A publication of the Archaeological Institute of America
One of the most common mythical figures of the European Middle Ages among both rich and poor was the lustful woodland deity known as the Wild Man. As far back as the fifth century B.C., in the writings of the Greek historian Herodotus, and later the Roman historian Pliny, distant, little-known peoples were considered to be uncivilized—in contrast to the civilized world in which the historians lived—and this was embodied by beastly, amoral gods, such as the debauched, hairy, club-carrying, half-goat, half-man creatures called satyrs. With the coming of Christianity and in the writings of its great scholars, including Saints Jerome and Isidore of Seville, these pagan deities often became devils, demons, and monsters, says historian Ronald Hutton of the University of Bristol. One of these monsters was the Wild Man, a single deity with a complex pagan past and a powerful Christian present.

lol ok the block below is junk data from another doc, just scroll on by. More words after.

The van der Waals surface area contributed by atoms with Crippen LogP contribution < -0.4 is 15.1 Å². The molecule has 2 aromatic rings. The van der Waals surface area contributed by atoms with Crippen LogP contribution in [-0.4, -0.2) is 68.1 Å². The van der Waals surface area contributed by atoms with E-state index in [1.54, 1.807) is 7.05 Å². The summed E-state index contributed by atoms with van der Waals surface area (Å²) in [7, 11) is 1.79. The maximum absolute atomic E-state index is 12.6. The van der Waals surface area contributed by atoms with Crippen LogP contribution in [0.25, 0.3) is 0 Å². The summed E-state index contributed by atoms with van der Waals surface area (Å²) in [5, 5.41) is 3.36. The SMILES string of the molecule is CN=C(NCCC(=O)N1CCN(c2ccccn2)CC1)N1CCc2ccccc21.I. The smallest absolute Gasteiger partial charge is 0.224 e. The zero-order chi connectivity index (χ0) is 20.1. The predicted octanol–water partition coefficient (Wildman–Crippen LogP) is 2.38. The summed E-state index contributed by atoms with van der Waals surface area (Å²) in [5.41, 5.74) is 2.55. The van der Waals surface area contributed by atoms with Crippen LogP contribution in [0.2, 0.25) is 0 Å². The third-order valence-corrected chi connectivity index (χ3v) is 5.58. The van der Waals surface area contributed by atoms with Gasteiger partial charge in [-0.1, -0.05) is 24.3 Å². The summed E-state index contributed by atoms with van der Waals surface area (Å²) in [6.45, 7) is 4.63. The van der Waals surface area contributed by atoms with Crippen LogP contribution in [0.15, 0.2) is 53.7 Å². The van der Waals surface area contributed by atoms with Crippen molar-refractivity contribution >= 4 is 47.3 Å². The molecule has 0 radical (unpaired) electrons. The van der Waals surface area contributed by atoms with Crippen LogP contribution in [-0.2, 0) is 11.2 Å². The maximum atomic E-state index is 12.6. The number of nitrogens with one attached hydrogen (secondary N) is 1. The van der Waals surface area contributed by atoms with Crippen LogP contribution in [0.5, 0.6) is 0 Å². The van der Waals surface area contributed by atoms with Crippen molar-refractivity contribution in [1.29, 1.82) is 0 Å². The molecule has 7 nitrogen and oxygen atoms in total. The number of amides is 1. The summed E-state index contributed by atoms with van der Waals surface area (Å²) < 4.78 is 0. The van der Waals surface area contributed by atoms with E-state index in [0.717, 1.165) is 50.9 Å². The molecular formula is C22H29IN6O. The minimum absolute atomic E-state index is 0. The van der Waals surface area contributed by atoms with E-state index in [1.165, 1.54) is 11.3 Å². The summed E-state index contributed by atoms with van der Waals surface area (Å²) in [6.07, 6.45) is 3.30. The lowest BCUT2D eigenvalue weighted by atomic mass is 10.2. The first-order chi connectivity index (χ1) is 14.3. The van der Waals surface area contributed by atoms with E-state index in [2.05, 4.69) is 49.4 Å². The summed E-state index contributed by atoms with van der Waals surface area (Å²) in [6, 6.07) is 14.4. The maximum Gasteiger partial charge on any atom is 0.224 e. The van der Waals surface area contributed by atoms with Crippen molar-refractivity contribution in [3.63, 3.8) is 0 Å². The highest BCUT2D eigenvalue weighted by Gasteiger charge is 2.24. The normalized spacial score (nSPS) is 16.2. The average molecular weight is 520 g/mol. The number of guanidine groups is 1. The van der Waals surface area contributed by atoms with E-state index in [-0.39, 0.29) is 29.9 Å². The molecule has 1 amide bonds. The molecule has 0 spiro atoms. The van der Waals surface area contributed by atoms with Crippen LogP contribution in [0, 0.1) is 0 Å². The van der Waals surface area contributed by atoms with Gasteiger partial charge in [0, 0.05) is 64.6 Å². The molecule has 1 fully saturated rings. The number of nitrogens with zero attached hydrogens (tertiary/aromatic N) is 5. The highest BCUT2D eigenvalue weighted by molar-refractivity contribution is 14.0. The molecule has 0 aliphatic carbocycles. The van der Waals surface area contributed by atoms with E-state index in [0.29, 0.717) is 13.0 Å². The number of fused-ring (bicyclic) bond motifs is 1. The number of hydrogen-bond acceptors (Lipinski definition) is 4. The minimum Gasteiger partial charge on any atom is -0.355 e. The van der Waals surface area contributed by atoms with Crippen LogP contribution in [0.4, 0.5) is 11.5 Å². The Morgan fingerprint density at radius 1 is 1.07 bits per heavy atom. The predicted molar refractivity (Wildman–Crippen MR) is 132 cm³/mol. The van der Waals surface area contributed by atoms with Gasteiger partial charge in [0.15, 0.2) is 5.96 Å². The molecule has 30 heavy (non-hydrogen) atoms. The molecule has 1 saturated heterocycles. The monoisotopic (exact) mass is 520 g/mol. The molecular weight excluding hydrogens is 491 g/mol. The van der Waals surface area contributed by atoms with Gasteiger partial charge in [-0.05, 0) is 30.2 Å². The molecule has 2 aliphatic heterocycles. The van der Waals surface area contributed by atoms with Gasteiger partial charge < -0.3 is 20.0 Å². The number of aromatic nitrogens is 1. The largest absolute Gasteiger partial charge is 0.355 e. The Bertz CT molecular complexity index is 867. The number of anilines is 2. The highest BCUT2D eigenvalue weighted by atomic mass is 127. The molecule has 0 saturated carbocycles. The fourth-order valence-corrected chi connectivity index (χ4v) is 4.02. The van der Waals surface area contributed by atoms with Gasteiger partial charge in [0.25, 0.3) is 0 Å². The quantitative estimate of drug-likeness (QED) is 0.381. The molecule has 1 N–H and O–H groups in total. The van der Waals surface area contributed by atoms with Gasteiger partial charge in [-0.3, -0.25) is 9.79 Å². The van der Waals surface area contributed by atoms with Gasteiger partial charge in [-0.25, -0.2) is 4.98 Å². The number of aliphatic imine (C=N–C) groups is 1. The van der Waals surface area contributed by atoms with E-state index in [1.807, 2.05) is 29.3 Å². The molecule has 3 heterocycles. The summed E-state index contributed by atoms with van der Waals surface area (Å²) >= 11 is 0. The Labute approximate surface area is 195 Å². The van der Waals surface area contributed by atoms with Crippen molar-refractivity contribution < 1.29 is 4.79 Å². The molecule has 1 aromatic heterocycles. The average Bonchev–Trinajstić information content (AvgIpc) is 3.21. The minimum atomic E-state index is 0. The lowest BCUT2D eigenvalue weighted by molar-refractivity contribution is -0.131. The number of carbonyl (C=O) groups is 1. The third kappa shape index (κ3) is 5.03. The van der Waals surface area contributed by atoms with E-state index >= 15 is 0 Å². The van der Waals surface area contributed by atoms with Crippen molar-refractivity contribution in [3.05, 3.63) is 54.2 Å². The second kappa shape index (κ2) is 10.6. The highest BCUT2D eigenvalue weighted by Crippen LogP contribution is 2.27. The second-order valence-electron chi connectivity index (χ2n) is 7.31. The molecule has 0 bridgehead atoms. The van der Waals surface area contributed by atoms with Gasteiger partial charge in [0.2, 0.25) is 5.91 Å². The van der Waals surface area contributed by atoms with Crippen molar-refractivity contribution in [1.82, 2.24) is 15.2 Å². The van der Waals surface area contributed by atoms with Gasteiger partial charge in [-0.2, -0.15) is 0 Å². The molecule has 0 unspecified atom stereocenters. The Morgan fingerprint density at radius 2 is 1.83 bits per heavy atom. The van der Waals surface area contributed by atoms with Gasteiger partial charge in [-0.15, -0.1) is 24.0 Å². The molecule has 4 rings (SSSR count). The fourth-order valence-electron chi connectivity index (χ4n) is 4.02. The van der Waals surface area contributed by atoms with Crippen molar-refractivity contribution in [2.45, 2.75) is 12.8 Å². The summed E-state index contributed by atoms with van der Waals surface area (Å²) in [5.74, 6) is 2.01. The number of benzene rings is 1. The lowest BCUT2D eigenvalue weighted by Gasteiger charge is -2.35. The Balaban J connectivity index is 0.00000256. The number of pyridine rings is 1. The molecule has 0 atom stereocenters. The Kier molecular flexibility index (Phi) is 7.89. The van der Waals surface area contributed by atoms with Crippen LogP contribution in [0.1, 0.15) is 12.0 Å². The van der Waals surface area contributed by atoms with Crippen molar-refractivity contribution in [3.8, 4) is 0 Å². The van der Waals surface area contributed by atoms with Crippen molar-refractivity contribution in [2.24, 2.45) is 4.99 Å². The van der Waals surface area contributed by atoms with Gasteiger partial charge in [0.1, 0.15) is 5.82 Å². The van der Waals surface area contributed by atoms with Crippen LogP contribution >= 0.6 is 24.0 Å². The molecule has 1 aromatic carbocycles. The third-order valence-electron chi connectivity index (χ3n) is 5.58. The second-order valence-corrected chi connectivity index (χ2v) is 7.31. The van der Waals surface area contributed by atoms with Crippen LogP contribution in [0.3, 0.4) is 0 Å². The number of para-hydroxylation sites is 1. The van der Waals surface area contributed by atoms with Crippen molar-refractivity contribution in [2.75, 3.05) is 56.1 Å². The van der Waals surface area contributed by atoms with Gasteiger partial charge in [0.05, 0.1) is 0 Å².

During the High Middle Ages, beginning in the twelfth century, images of the Wild Man began to appear regularly on coats of arms of cities across Europe, on architectural decorations such as the roof bosses of Canterbury Cathedral, in illuminated manuscripts, on costumes worn by members of the French royal court, in paintings and engravings, and even on everyday objects—including this spoon, found recently in Suffolk. Like the faraway barbarians of the classical world, explains Hutton, in the medieval world, the Wild Man served as a reminder of the dangers of life at the edges of civilization and of the risks of a lack of religious and social order.
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The Wild Man of the medieval world